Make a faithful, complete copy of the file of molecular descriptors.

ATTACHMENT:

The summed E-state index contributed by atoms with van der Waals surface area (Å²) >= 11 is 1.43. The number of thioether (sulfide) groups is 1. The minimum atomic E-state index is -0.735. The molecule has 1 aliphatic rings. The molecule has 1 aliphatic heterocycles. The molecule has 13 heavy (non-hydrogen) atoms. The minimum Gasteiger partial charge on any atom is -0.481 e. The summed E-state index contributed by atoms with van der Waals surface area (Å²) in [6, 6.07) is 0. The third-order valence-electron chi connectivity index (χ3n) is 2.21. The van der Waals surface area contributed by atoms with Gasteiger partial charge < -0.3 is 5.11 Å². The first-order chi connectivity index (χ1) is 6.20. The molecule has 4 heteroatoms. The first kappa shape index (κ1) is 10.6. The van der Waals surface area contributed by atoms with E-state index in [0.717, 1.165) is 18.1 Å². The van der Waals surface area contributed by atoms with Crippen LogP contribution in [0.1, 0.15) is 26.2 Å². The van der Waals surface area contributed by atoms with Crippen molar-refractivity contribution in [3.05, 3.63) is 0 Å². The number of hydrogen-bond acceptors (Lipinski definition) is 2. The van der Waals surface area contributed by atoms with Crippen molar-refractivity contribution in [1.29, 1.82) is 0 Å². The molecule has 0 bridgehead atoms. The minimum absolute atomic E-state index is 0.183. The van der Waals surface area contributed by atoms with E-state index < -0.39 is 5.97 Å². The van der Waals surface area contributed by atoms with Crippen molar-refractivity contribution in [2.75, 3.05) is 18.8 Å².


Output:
The summed E-state index contributed by atoms with van der Waals surface area (Å²) >= 11 is 1.43. The number of thioether (sulfide) groups is 1. The minimum atomic E-state index is -0.735. The molecule has 1 aliphatic rings. The molecule has 1 aliphatic heterocycles. The molecule has 13 heavy (non-hydrogen) atoms. The minimum Gasteiger partial charge on any atom is -0.481 e. The summed E-state index contributed by atoms with van der Waals surface area (Å²) in [6, 6.07) is 0. The third-order valence-electron chi connectivity index (χ3n) is 2.21. The van der Waals surface area contributed by atoms with Gasteiger partial charge < -0.3 is 5.11 Å². The first-order chi connectivity index (χ1) is 6.20. The molecule has 4 heteroatoms. The first kappa shape index (κ1) is 10.6. The van der Waals surface area contributed by atoms with E-state index in [0.717, 1.165) is 18.1 Å². The van der Waals surface area contributed by atoms with Crippen LogP contribution in [0.1, 0.15) is 26.2 Å². The van der Waals surface area contributed by atoms with Crippen molar-refractivity contribution in [3.05, 3.63) is 0 Å². The number of hydrogen-bond acceptors (Lipinski definition) is 2. The van der Waals surface area contributed by atoms with Crippen molar-refractivity contribution in [1.29, 1.82) is 0 Å². The molecule has 0 bridgehead atoms. The minimum absolute atomic E-state index is 0.183. The van der Waals surface area contributed by atoms with E-state index < -0.39 is 5.97 Å². The van der Waals surface area contributed by atoms with Crippen molar-refractivity contribution in [2.75, 3.05) is 18.8 Å².